SilageSnap is available on Google Play and iTunes!
It is important to calibrate the app for each camera to ensure accurate results. Arrange at least three pennies or dimes around a quarter on a dark background, ensuring they are not touching. Hold the cameral level with the background and avoid strong lighting that could cause a glare. Capture images starting at a height of approximately 1 ft above the background. Compare results with the know diameter of a penny (19.1 mm) or dime (17.9 mm). Continue to move the camera closer until the results are within 1 mm. Use the height from the background that resulted in a less than a 1 mm difference for all future images.
- Place 1 quarter and at least 3 pennies or dimes on a black, matte surface
- Avoid an area with bright lights that could cause a glare
- Hold the camera level with the background
- Capture images, starting with the camera 1 ft above the background
- Capture images at closer distances until the size predicted by the app matches the known size of a penny (19.1 mm) or dime (17.9) within 1 mm
- Record the final camera height for future image collection
The following are examples of both good and bad calibration images and their results.
Figure 1. Example calibration image using a quarter and pennies.
The results from Figure 1 demonstrate the calibration is complete. The app detected 5 particles, the same number of coins in the image. The mean particle diameter was 19.23 mm which is 0.1 mm different than the expected diameter of a penny (19.1 mm).
Particles smaller than 4.75mm : 0.00%
Number of particles : 5
Average area mm^2: 1226.71
Standard deviation of area mm^2: 11.67
Average diameter mm: 19.23
Standard deviation of diameter mm: 0.10
Figure 2. Example of a bad calibration image. The dust particles affect calibration results. The number of particles increases and the average diameter decreases.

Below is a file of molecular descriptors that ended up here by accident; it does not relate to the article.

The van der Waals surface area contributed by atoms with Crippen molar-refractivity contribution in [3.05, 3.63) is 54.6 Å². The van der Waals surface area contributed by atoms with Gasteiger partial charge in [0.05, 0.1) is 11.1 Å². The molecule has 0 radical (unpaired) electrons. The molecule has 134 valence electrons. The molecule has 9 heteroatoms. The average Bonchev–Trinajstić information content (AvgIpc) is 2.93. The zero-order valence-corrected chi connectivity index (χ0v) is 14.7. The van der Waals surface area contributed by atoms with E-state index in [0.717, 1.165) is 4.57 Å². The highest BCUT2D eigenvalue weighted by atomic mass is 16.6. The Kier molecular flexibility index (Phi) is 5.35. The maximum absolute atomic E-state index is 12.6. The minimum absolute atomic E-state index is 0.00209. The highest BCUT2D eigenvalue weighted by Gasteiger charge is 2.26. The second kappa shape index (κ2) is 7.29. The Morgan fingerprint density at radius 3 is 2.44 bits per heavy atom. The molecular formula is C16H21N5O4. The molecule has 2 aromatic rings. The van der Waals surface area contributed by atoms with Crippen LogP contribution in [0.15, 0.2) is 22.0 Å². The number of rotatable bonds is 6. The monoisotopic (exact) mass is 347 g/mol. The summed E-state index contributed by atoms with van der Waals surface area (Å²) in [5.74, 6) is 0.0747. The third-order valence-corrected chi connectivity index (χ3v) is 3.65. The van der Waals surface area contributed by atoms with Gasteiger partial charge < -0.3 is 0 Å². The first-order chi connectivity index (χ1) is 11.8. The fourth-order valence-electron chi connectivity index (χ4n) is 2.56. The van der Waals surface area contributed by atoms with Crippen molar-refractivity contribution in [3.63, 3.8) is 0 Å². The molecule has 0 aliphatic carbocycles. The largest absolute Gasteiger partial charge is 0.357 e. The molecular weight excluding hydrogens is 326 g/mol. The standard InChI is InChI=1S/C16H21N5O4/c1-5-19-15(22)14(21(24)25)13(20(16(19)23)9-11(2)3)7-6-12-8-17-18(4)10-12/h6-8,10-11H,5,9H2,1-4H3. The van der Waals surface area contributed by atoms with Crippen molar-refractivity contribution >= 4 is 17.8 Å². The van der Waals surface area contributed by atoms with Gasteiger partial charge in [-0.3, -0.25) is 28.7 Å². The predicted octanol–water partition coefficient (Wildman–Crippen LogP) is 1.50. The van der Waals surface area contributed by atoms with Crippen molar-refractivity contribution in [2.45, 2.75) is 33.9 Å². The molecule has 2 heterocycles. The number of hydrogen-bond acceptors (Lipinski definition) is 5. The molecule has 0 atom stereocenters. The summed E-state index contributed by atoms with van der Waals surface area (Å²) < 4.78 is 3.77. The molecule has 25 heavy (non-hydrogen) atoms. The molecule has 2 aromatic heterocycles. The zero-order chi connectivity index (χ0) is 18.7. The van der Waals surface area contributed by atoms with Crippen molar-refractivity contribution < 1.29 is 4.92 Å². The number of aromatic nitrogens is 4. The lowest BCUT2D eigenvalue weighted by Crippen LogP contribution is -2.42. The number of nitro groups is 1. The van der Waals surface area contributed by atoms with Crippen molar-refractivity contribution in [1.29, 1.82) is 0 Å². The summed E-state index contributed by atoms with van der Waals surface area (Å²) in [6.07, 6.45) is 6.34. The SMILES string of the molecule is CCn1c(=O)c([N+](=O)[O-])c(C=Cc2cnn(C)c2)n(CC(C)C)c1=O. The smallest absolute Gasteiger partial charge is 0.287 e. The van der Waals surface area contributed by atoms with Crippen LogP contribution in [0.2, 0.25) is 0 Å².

Particles smaller than 4.75mm : 0.79%
Number of particles : 34
Average area : 176.07
Standard deviation of area : 433.59
Average diameter : 3.00
Standard deviation of diameter : 6.74
Collect a representative forage sample (about 1-2 handfuls), at least once per field. It would be best to collect several handfuls, mix them, and then collect 1-2 handfuls from the larger sample.
The kernels must be separated from stover before images can be captured. Water separation is an effective, simple method for separation. See http://fyi.uwex.edu/forage/making-sure-your-kernel-processor-is-doing-its-job/for a more detailed description.
- Fill a dishpan (or similarly sized container) about ¾ full of water
- Place the representative forage sample in the container
- Gently stir the material, for about a minute, to separate the stover from the kernel. The stover will float while the kernel will sink.
- Skim the stover from the surface using your hands or a strainer
- Slowly pour the water from the dishpan to ensure the kernels remain in the dishpan
- Remove any remaining plant material from the sample by hand
- Carefully soak up excess water using a paper towel (the kernels will be less likely to clump if they have some water removed)
- Use a dark, matte background. Black construction paper works well.
- Spread the kernels in a single layer, without touching onto the construction paper. It may require several pieces of paper to fit all the kernels. A paintbrush can aid in spreading out kernels.
- Hold the camera level with the background.
- Hold camera at the height determined during the calibration process
- Avoid cutting off kernels at the edge of the images
- Avoid bright lights that could cause glare.
Figure 3. Example of an acceptable image. None of the kernels are cut off at the edges and are well spaced.
Figure 4. Example of a bad image, multiple kernels are cut off in the frame.
Figure 5. Example of a bad image, kernels are clumped too closely.
Figure 6. Example of bad image due to shiny background and app results. Using black construction paper helps to avoid this issue.
- Particles smaller than 4.75 mm is equivalent to the KPS
- KPS will be lower for wet samples than dry samples (add 6 points to the app results to get the equivalent sieve results)
- Scores higher than 70 indicate optimally processed kernels
- Scores between 50 and 69 indicate adequately processed kernels
- Scores below 50 indicate inadequately processed kernels
- Score will be lower for wet samples than dry samples
- Decreasing the kernel processer roll gap can improve kernel processing